Road Tests

Handbook: Audi Q7

Time 6 years ago

What is it?
This is the biggest member of the Audi family and the lightest in its class. The second-generation Q7 has been rebuilt from the ground up, creating a completely new car. It is slightly narrower and shorter than its predecessor, but is taller so it offers class-leading headroom.

What’s under the bonnet?
A new 3.0-litre six-cylinder engine debuts and offers strong performance. With 268bhp being distributed to all four wheels, the Q7 will get you from 0-62mph in just 6.5 seconds and on to a top speed of 145mph. To keep the weight of the car down, much of the engine is lighter, allowing the kerb weight of this Q7 to stand at just 2,060kg – not bad for a hefty seven-seater off-roader. The engine has also been tweaked for improved economy and offers impressive claimed economy for its size, at 47.9mpg.

Audi Q7 knowledgeWhat’s the spec like?
There is enough kit in the standard SE Q7 to keep finding something new every day for quite some time. Turn the car on and the sat-nav equipped media system will pop up from the dashboard, featuring a high-resolution 8.3-inch screen. There are seven seats, with the second row folding in three parts, and two seats in the third row that electrically emerge from the floor. We found the S line interior even more appealing, though, with leather and alcantara seats – chunky sports seats for those in the front – and the three-spoke leather-trimmed multi-function steering wheel feeling much more upmarket. The optional add-on of Audi’s digital virtual cockpit is quite striking too, with its street view-esque map even showing cars going by.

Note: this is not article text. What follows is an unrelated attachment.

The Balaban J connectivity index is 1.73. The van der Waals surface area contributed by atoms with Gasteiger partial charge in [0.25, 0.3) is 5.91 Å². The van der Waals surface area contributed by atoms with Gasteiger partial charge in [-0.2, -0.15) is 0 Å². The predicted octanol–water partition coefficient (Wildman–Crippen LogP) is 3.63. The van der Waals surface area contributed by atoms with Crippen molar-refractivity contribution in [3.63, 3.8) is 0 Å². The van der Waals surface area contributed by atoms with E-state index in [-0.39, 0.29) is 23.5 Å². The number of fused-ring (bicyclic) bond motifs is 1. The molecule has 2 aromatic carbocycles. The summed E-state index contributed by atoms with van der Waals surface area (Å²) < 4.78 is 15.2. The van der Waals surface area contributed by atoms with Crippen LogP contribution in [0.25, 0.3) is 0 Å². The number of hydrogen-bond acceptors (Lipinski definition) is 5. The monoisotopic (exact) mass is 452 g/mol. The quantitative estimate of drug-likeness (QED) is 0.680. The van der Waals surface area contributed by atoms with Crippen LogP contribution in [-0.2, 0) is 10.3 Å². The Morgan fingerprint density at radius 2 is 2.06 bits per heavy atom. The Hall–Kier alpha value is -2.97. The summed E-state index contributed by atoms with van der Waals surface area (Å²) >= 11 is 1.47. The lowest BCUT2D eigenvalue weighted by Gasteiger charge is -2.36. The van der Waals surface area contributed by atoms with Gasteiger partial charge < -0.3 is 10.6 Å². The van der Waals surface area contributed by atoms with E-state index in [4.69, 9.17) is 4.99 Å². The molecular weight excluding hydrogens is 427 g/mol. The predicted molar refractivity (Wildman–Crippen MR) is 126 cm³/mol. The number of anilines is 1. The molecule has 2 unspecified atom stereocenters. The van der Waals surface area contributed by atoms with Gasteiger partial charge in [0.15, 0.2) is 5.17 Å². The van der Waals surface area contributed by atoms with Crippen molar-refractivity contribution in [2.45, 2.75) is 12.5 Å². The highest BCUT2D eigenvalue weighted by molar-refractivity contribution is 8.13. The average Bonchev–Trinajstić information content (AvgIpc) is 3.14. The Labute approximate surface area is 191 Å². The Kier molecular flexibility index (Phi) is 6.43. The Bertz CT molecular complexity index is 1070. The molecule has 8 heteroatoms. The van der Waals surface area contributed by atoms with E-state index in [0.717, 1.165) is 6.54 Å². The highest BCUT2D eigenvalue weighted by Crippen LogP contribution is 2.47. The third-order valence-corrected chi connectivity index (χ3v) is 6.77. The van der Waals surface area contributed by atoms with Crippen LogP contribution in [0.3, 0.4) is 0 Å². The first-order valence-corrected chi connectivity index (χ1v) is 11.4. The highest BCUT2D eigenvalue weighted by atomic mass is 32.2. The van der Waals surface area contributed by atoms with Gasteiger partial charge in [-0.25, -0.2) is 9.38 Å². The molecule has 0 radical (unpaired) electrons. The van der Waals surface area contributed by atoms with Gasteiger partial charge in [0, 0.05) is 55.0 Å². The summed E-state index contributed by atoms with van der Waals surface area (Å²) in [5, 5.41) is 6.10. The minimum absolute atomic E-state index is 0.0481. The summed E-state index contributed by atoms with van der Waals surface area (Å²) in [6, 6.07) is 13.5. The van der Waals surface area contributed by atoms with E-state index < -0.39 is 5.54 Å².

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What’s it like to drive?
Exactly how a premium SUV should be, only faster. We knew the Q7 was going to be a quick, but going from a standstill to 62mph in 6.5 seconds really is quite something for a car of this size. The Q7 is a big SUV and comfort is superb. It glides over potholes and rough roads. On the motorway, refinement is flawless, although because of its height, there is a fair amount of roll when cornering at speed. One of the most impressive qualities of the Q7, however, is its impressively-small turning circle, thanks to the optional all-wheel steering that means it can turn round in less space than any of its rivals – even tighter than the much smaller Audi A4.

What do the press think?
Auto Express says: ‘The car is very pleasing and relaxing to drive either in town or on the motorway.’

What do we think?
We really like the Audi Q7. It looks a lot better than its predecessor and many of its older rivals. It also offers breathtaking performance stats, along with strong economy in 3.0-litre diesel form. Things only get better on the inside – and then better again when you press the start button and begin driving it. While the Range Rover Sport is still a tough rival, the Q7 is an appealing option and symbolises a huge step in the right direction for the German brand.

Harry Boucher's avatar

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